There is something special in contrast.

We might just need it to grow — to be able to notice the differences between things.

In noticing differences, we discover early on in our development that we have choices.

But without that contrast, and without noticing those differences, one from another, everything seems just the same to us.  As a baby, my nervous system helped me to sense the contrast between experiences and then to let my parents know whether I liked or didn’t like warm water vs. cold water vs. hot water for my bath.  And the one I liked yesterday might not be the one I need today, even by the difference of oner degree.  I sensed in that moment and let them know, by coo and ease or by howl and wail.

As I think about my experiences with past winter solstices — and their glaring differences with its summer sibling — I can remember times when I craved the deep-sleep darkness that winter brings and I can remember times when I craved the light growing minute by minute each day after the solstice until day equaled night again at the spring equinox.

Differences.  Noticing differences.  Contrast.  Choices.

Perhaps there is wisdom in craving the slumber darkness invites and in craving the light too…and perhaps a wiser, mature path is not to crave at all but instead to appreciate the gift that arrives in the unfolding, with each breath, with knowing that it will all keep changing…both my cravings and the environment/unfolding-moment itself.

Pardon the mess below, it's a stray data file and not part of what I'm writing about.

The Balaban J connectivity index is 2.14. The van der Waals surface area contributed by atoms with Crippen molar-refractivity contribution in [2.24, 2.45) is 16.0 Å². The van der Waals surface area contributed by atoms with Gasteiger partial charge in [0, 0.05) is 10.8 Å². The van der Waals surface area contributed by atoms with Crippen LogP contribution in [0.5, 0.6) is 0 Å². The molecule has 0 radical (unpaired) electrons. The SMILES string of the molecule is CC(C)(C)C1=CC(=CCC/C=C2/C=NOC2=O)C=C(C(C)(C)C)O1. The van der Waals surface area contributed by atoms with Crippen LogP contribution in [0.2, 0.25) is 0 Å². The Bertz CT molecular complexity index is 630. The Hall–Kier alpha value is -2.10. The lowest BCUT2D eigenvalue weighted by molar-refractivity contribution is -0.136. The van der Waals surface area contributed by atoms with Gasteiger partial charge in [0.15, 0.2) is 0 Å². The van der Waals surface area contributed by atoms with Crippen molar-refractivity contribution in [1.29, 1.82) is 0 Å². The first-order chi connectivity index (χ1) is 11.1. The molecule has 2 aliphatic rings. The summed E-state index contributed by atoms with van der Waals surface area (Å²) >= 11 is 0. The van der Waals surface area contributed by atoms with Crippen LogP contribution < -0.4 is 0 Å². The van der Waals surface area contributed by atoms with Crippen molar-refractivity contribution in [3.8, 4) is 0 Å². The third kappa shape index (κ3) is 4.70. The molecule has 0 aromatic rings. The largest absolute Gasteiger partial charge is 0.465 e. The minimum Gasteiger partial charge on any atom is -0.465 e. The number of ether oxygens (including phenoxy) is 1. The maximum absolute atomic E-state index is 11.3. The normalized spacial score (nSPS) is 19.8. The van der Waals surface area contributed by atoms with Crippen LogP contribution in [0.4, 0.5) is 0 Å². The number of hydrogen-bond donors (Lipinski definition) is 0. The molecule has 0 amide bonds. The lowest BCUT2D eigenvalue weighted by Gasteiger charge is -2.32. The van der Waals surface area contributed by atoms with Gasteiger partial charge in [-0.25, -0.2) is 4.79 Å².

Tonight (Wednesday) at 6:30pm ET via Zoom we have our annual Winter Solstice journaling-celebration, for journalers and non-journalers alike.  This being our 12th year of Winter Solstice parties, Penny has a wise way of helping all of us find a gentled place in the circle with one another.

Reach out before 6pm for the Zoom link so you can enjoy the time with us.  I sent the link out to all who’ve already emailed me, though if it got lost in the email shuffle, just reach out again.

Cozy pajamas welcome near your computer/phone…a contrast with the liminal chill in the newly wintered air.

What might emerge for you this liminal day/night?

Brian Shircliff